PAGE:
The Spice of Life –  Part 1: Before leaving Christian Science

This is Part 1 of a multi-part story of one woman’s journey leaving Christian Science. For all posts seeSpice‘.


I was raised in a Radically Reliant Christian Science Household. I would like to tell you what that was like now that I have completely left the religion, and how easy it would have been for me to have had both a better childhood and adulthood.

I got what I now know is bronchitis almost every year in my memory. Once, I was out of school for a week because of it. I thought it was normal to get sick for two months every spring. I thought it was normal to have snot running down your face and sneeze constantly while talking to a professor. I thought it was just a belief in allergies that caused me to cough so hard and for so long that my back was sore for weeks. Every year. Again and again.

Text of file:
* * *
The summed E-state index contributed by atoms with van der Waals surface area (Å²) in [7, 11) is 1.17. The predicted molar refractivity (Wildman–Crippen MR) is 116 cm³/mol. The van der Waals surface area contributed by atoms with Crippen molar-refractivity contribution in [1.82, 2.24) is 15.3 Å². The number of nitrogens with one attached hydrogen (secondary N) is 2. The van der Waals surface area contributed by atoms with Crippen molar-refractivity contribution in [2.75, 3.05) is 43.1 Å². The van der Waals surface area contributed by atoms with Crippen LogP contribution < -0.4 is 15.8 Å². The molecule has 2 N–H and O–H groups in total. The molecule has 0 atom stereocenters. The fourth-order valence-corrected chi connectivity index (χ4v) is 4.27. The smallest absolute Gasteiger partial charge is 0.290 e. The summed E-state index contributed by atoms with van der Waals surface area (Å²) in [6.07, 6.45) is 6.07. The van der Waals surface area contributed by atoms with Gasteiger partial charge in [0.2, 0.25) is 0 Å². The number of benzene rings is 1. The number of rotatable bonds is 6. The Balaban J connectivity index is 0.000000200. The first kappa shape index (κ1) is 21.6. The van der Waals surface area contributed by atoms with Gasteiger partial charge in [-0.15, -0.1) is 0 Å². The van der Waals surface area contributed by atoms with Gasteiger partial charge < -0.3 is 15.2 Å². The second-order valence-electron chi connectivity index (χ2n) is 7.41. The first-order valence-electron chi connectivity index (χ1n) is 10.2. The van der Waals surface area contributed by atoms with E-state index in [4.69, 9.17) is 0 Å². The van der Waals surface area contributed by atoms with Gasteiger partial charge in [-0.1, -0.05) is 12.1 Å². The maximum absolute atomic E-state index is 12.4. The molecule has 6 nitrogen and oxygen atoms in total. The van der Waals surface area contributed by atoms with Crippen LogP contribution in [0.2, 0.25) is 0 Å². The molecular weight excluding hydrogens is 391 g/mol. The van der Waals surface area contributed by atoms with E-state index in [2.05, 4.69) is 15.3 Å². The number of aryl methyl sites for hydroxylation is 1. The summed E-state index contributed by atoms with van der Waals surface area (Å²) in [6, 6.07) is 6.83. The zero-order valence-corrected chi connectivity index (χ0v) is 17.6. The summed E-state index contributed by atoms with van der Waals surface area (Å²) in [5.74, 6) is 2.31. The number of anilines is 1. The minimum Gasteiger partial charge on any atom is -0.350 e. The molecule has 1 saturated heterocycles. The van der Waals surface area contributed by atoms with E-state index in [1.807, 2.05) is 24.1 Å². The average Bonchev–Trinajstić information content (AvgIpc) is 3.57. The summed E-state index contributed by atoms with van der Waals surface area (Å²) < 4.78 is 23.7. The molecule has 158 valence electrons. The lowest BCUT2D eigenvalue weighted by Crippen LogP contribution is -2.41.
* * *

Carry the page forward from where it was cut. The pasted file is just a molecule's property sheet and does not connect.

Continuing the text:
At age seven I got measles at CedarS Camps during the 1989 outbreak. When I started using modern healthcare as an adult, I was shocked and dismayed to learn how much danger I was in as a child over diseases that were completely preventable. Furthermore, rejecting these modern, scientifically derived and proven solutions takes a lot of work on the part of the Radically Reliant anymore, what with religious exemption forms that must be notarized and filed with different schools. When Christian Scientists including me successfully avoid measles vaccinations through these legal means–thinking smugly that it is our First Amendment right to do so–it in fact allows us to become carriers for the disease and transmit it to others, including vulnerable populations who may not be vaccinated. I was horrified to learn that I was at the forefront of the biggest measles outbreak in modern America